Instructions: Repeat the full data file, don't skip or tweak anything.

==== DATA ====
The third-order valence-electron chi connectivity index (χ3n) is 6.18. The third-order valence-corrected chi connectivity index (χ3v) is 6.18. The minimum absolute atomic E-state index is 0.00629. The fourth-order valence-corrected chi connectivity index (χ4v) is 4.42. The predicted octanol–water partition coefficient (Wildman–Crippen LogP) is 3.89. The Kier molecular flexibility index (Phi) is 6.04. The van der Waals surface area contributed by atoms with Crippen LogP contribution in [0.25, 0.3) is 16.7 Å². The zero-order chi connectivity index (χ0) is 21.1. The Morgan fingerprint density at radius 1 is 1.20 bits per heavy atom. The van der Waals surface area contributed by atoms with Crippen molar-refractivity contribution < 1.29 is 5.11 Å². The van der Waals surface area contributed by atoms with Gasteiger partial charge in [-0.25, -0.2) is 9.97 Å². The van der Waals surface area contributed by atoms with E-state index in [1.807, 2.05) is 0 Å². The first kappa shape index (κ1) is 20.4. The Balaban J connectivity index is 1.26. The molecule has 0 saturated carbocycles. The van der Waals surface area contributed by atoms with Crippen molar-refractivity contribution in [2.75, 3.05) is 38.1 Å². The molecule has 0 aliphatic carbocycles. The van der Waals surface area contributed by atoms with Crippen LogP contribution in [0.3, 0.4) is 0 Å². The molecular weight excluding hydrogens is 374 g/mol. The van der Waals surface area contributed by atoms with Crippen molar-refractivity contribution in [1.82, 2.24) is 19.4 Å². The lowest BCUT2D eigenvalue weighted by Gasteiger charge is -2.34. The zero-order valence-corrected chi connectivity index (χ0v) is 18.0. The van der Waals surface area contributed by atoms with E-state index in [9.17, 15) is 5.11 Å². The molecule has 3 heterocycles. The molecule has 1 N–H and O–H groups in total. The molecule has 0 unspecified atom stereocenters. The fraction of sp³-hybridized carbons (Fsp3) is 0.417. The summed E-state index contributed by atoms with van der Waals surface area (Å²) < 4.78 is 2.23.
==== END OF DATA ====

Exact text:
The third-order valence-electron chi connectivity index (χ3n) is 6.18. The third-order valence-corrected chi connectivity index (χ3v) is 6.18. The minimum absolute atomic E-state index is 0.00629. The fourth-order valence-corrected chi connectivity index (χ4v) is 4.42. The predicted octanol–water partition coefficient (Wildman–Crippen LogP) is 3.89. The Kier molecular flexibility index (Phi) is 6.04. The van der Waals surface area contributed by atoms with Crippen LogP contribution in [0.25, 0.3) is 16.7 Å². The zero-order chi connectivity index (χ0) is 21.1. The Morgan fingerprint density at radius 1 is 1.20 bits per heavy atom. The van der Waals surface area contributed by atoms with Crippen molar-refractivity contribution < 1.29 is 5.11 Å². The van der Waals surface area contributed by atoms with Gasteiger partial charge in [-0.25, -0.2) is 9.97 Å². The van der Waals surface area contributed by atoms with E-state index in [1.807, 2.05) is 0 Å². The first kappa shape index (κ1) is 20.4. The Balaban J connectivity index is 1.26. The molecule has 0 saturated carbocycles. The van der Waals surface area contributed by atoms with Crippen molar-refractivity contribution in [2.75, 3.05) is 38.1 Å². The molecule has 0 aliphatic carbocycles. The van der Waals surface area contributed by atoms with Crippen LogP contribution in [0.3, 0.4) is 0 Å². The molecular weight excluding hydrogens is 374 g/mol. The van der Waals surface area contributed by atoms with Crippen molar-refractivity contribution in [1.82, 2.24) is 19.4 Å². The lowest BCUT2D eigenvalue weighted by Gasteiger charge is -2.34. The zero-order valence-corrected chi connectivity index (χ0v) is 18.0. The van der Waals surface area contributed by atoms with E-state index in [9.17, 15) is 5.11 Å². The molecule has 3 heterocycles. The molecule has 1 N–H and O–H groups in total. The molecule has 0 unspecified atom stereocenters. The fraction of sp³-hybridized carbons (Fsp3) is 0.417. The summed E-state index contributed by atoms with van der Waals surface area (Å²) < 4.78 is 2.23.